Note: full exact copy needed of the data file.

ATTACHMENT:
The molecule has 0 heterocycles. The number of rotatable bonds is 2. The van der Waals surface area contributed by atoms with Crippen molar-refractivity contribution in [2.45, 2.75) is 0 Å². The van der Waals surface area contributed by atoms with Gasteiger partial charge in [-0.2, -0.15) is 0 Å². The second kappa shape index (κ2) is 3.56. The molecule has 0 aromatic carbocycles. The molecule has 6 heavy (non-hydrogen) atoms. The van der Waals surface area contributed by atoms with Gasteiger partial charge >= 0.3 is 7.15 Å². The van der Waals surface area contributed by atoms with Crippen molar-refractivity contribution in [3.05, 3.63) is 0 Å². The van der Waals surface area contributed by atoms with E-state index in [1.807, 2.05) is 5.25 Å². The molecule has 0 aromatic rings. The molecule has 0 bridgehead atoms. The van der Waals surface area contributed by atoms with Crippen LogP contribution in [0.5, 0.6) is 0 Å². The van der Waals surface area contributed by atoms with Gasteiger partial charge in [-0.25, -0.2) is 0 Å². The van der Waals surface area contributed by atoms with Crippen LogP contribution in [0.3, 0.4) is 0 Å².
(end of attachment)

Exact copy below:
The molecule has 0 heterocycles. The number of rotatable bonds is 2. The van der Waals surface area contributed by atoms with Crippen molar-refractivity contribution in [2.45, 2.75) is 0 Å². The van der Waals surface area contributed by atoms with Gasteiger partial charge in [-0.2, -0.15) is 0 Å². The second kappa shape index (κ2) is 3.56. The molecule has 0 aromatic carbocycles. The molecule has 6 heavy (non-hydrogen) atoms. The van der Waals surface area contributed by atoms with Gasteiger partial charge >= 0.3 is 7.15 Å². The van der Waals surface area contributed by atoms with Crippen molar-refractivity contribution in [3.05, 3.63) is 0 Å². The van der Waals surface area contributed by atoms with E-state index in [1.807, 2.05) is 5.25 Å². The molecule has 0 aromatic rings. The molecule has 0 bridgehead atoms. The van der Waals surface area contributed by atoms with Crippen LogP contribution in [0.5, 0.6) is 0 Å². The van der Waals surface area contributed by atoms with Gasteiger partial charge in [-0.25, -0.2) is 0 Å². The van der Waals surface area contributed by atoms with Crippen LogP contribution in [0.3, 0.4) is 0 Å².